Gazetteer of the State of Maine, 1882 page 102
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Gazetteer of the State of Maine With Numerous Illustrations, by Geo. J. Varney

BOSTON: PUBLISHED BY B. B. RUSSELL, 57 CORNHILL. 1882. Public domain image from


companies, a steam towage company, etc. The extent of the maritime
business of Bath is shown by the arrival during the year previous to
June 30, 1880, of 21 vessels from foreign ports, and of 1,515 vessels in
coastwise business. Bath has connection with Portland and Boston
by steamer, and is the terminus of a branch of the Maine Central rail-
road on one hand, and of tbe Knox and Lincoln connecting with Rock-
land on the other. The cars of the latter road are conveyed across
the river by means of an immense steam ferry boat. Bath is situated
on the west bank of the Kennebec, twelve miles from its mouth, but
with a safe passage for all the distance, and rarely frozen over. The
river is here about half a mile wide, and deep enough for the largest
vessels. The compact portion of the city is stretched along the river
for about three miles, having an average width of about half a mile.
The site of tbe city is very uneven, but it has several beautiful streets,
well shaded with elms, horse-chestnut and plane-trees, and with many
handsome residences. There are here a substanital city hall the county
buildings, and a neat government building containing the customs
and post offices. The banks are the First National, having a
capital of $200,000.; the Bath National, capital, $125,000; Lincoln
National, $200,000; Marine National, $100,000 ; and Sadagahoc Nation-
al, $100,000. The Bath Savings Institution held at the close of the
fiscal year in 1879, in deposits and accrued profits, $1,275,600,48; the
People’s Twenty-five Cent Savings Bank, held, at the same date, de-
posits and accrued profits amounting to $377,154,13. Tbe “American
Sentinel ” is a long established weekly of excellent character, now pub-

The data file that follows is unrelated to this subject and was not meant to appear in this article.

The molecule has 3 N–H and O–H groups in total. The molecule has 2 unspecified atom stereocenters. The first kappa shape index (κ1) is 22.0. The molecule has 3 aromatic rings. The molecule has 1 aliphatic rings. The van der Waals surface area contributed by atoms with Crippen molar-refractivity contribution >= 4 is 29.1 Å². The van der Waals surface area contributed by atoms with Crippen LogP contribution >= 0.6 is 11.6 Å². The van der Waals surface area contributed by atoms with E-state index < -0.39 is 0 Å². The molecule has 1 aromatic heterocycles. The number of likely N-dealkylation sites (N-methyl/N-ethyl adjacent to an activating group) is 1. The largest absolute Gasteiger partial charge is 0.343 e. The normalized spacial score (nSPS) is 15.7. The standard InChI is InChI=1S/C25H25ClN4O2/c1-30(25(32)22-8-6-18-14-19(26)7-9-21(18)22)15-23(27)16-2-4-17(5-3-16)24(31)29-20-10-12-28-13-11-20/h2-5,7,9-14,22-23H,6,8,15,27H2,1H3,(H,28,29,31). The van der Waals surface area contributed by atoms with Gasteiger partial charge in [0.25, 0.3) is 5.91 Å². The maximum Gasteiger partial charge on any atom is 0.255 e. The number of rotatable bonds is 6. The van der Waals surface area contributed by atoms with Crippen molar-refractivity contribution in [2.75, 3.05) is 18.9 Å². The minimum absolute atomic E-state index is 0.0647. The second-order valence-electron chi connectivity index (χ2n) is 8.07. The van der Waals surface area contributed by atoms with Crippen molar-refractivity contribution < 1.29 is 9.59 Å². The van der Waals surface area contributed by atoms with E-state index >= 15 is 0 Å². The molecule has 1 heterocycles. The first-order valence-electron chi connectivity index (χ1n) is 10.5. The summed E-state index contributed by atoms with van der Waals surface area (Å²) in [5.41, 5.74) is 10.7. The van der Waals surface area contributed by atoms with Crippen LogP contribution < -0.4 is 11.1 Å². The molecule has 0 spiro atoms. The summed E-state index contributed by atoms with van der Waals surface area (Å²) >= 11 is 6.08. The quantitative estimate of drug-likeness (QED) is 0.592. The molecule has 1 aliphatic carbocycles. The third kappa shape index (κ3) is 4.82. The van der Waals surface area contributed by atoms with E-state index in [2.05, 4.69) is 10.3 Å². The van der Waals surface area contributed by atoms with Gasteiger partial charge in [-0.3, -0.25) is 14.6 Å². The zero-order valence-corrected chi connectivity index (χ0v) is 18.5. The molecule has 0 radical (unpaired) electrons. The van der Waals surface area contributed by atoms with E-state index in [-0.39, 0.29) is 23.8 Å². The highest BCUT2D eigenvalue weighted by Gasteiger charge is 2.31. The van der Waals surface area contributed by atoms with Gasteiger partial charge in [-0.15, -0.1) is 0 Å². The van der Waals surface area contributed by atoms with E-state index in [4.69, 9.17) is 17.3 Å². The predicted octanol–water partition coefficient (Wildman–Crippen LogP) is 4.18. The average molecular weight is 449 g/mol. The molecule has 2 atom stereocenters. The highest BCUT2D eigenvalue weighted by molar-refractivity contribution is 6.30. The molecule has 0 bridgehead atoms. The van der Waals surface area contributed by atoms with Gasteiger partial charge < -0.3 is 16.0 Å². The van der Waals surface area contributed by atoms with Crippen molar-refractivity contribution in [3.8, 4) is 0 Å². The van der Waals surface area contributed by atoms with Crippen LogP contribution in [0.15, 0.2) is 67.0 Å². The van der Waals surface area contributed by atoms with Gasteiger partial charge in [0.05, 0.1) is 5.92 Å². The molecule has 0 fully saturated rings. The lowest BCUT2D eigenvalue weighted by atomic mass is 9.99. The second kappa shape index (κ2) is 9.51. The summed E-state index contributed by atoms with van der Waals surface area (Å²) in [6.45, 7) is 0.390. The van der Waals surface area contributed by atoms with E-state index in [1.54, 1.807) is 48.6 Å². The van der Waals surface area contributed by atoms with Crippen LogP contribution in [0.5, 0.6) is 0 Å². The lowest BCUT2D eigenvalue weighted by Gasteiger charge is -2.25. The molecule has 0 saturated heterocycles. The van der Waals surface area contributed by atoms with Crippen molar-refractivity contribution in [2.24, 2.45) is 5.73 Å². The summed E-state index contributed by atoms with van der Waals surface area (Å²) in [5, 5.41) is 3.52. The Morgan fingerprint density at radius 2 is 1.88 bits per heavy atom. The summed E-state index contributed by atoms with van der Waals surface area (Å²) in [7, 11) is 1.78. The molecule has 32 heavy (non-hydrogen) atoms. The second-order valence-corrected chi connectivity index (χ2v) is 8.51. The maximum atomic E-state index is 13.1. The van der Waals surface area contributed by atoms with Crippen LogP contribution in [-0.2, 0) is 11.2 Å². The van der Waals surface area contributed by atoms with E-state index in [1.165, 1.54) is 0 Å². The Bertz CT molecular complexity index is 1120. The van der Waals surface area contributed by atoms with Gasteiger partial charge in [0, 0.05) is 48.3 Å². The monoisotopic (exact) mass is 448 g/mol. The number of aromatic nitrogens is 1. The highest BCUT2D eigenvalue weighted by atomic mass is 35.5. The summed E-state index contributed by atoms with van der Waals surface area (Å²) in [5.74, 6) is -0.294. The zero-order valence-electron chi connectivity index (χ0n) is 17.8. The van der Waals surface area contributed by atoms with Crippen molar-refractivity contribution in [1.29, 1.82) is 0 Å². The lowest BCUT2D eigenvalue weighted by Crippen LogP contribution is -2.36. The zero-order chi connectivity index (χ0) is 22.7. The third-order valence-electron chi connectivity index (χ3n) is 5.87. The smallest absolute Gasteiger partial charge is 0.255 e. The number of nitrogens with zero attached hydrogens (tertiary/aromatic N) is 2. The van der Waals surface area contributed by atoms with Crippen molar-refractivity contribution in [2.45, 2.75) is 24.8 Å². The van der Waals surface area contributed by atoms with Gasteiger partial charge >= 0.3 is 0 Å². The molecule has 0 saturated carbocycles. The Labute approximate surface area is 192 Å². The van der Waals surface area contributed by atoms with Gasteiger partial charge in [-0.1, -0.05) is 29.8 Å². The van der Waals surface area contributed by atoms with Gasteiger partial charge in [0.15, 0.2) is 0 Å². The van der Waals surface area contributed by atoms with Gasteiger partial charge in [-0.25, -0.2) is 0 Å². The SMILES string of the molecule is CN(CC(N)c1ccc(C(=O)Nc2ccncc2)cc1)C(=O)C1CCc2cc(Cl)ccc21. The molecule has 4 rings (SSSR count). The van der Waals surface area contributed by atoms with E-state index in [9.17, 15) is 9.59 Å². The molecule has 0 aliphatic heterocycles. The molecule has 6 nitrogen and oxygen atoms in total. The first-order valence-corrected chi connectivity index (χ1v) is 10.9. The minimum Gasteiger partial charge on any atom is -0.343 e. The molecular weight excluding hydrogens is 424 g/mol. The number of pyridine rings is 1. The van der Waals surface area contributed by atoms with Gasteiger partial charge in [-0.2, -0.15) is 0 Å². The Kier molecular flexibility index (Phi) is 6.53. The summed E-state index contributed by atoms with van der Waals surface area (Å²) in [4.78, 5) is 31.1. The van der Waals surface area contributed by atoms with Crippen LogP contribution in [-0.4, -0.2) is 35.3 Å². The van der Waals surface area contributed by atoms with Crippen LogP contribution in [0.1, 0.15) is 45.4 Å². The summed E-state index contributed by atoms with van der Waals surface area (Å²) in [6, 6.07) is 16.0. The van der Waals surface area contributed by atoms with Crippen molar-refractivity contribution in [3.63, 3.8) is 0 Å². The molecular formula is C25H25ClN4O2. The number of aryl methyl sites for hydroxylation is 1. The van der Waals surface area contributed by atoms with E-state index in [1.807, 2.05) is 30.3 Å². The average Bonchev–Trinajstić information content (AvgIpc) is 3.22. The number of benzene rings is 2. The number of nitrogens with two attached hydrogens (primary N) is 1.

lished by Elijah Upton and Son. The “ Bath Daily Times,” issued by
the same publishers, is a very convenient and reliable sheet; ard cred-
itable alike to its publishers and to the city which it serves.

Christopher Lawson, Robert Gutch and Alexander Thwait, were
prominent in the early settlement of this town. The first obtained a
right to the northerly portion and Lynde’s Island at a date probably
not earlier than 1640. Thwait and Gutch both obtained their titles
of Robin Hood, an Indian sagamore, on May 29, 1660. Thwait’s was
that portion extending from Winnegance, at the southern part, to the
rope walk, in the city proper. Mr. Gutch took the intermediate por-
tion from the cove at the rope-walk to Harward’s. He had emigrated
from England, and after residing for several years in Salem, came here
at about 1657. There is undoubted evidence that he was a minister
of the Gospel. He was drowned in 1667, while crossing the river to
keep an appointment to preach on the Sabbath. In 1738 the few fam-
ilies then resident were granted town rights and privileges in a union
with the older Georgetown of Arrowsic. The owners of the Kennebec
purchase at length extended their claim over this town and quite to
the sea; and about 1750, while suffering from the Indian wars, the
the inhabitants of this region were further distressed by litigation,
leases and ejectments, by the company. An indignation meeting was
at length held by the citizens, to see “ what they should do to preserve
their English rights and liberties ; ” and a vigorous petition was sent
up to the General Court and prevailed. The famous suit of Jeffries
vs. Donnell was a test case under the Plymouth Company’s claim.
Jonathan Donnell (sometimes spelled Dwinel) held from Robert
Gutch, and Jeffries from the Plymouth Company through the pro-
prietors of the Kennebec purchase. The courts affirmed the right of


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